Furthermore, Junk Not provides individuals, mostly women, of the community with a degree of economic independence. The firm not only purchases their twined roped plastics but gives them back a portion of the profits as well, thus accomplishing SDG 8: Decent Work and Economic Growth.
In the long run, Wilhelmina plans to expand her innovation and business model to 3 other communities next year, 5 the following year, and more, adding up to 23 communities in the next five years. Moreover, due to demand, these projects will not be limited locally; but will also be carried out internationally. “Instead of shipping my furniture abroad, why not set up a Junk Not using the materials around that country,” she states.
Junk differentiates itself from all other initiatives by upcycling plastic waste into furniture without a melting process. Consequently decreasing production costs and increasing the firm’s profitability as well as benefiting the environment and community. Moreover, they own a utility model registered at the Intellectual Property Office of the Philippines (IPOPHL) for one of Junk Not’s chair designs. To protect Wilhelmina's designs by providing a limited exclusive right to forbid others from commercially making a profit off her designs without consent.
Although the plastic waste used to create their products are free, Junk Not pays a premium price to the community for the twinning of the plastic ropes. This is because she values their art and hard work. Wilhelmina also gives them back 5% of their profits, totaling the social cost of Junk Not to 30%. For these reasons, Junk Not’s products are priced higher than regular furniture pieces.
Wilhelmina has also set up her furniture shop using prize money from the Metro Bank Arts competition, a local visual arts and design program. The prize money she earned from this competition was used to organize her team of carpenters and painters and buy second-hand equipment such as circular saws. She was also able to create lasting relationships with metal workers who she subcontracts for the production of her furniture. All of these help to drive down the price of Junk Not furniture pieces.
In line with Junk Not’s goals to help solve the problems of “waste management and its environmental impacts and lack of livelihood in the community”, the innovation was designed to simultaneously tackle these two issues. Through partnerships with the NGO Ecowaste coalition, as well as funding from the DENR (Department of Environment and Natural Resources), Junk Not has organized cleanups and seminars in Taal. These community engagement efforts were aimed to raise awareness about proper waste segregation. Furthermore, the recycled plastic, as well as the residual waste which community members have been taught to twine, are sold to Junk Not and used to create the finished products. (Goal 12 - responsible consumption and production)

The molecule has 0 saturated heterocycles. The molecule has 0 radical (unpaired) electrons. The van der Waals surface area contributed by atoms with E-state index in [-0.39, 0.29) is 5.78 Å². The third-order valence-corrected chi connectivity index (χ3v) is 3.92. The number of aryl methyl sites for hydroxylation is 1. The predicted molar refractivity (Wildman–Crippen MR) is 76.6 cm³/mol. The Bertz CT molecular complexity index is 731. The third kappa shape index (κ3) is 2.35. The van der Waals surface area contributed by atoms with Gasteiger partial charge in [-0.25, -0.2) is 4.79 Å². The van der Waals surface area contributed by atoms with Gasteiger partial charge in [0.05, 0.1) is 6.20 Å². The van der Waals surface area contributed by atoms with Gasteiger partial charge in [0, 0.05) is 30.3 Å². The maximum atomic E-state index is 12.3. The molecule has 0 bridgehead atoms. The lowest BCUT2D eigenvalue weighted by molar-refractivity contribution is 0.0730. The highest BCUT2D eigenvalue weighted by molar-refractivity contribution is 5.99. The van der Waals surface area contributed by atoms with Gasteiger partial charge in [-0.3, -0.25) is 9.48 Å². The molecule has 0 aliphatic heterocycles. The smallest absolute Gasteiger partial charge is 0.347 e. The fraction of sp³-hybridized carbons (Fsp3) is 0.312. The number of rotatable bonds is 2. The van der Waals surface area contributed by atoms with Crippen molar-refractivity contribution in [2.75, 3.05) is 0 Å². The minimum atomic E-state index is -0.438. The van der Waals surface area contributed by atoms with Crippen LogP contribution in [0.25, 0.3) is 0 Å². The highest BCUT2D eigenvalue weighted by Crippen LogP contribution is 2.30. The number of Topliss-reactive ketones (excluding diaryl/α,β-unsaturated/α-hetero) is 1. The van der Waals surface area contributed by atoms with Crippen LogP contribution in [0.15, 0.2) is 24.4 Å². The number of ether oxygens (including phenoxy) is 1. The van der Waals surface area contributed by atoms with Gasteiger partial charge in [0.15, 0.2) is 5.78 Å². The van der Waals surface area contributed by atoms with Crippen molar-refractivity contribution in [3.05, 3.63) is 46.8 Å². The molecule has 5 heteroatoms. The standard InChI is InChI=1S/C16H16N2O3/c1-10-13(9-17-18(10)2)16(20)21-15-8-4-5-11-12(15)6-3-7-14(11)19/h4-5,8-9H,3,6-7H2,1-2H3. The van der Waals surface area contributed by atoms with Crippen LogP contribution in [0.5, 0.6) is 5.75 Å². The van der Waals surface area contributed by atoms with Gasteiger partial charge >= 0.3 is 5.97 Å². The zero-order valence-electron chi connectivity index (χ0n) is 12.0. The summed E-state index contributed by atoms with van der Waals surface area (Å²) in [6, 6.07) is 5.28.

Moreover, after the Taal volcano erupted, many communities were displaced and lost their main sources of income, including tourism and fishing jobs. However, through the collection, segregation, and twining of plastic waste, communities had access to alternative opportunities to make a living. Wilhelmina claims that this provision of livelihood is a major success for Junk Not. She explains that the values they learn about proper waste management and segregation go beyond making money but also extend to their daily lives. (SDG 8 - decent work and economic growth)
Therefore, Junk Not’s practices have not only reduced the presence of plastic waste in communities but have also given impoverished individuals access to stable income and a sense of purpose. Moreover, local population well-being is uplifted by increasing living conditions and also engaging them in a prosperous and self-sustaining project.
Wilhelmina “Willie” S. Garcia, Founder and Director
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Biñan, Batangas, PH
Business Website: https://junknot.ph/
Year Founded: 2009
Number of Employees: 11 to 50
Whereas most of us forget about plastic waste, Wilhelmina “Willie” Garcia, the founder of Junk Not saw its potential. By developing a roped plastic process, she was able to lengthen the lifespan of plastic waste by transforming them into functional furniture pieces.
JunkNot involves several Filipino communities in the collection and craftsmanship of the raw materials, which are later used in the manufacturing process. Through this, local community members are not only given business and income opportunities but are also educated on sustainable lifestyle practices.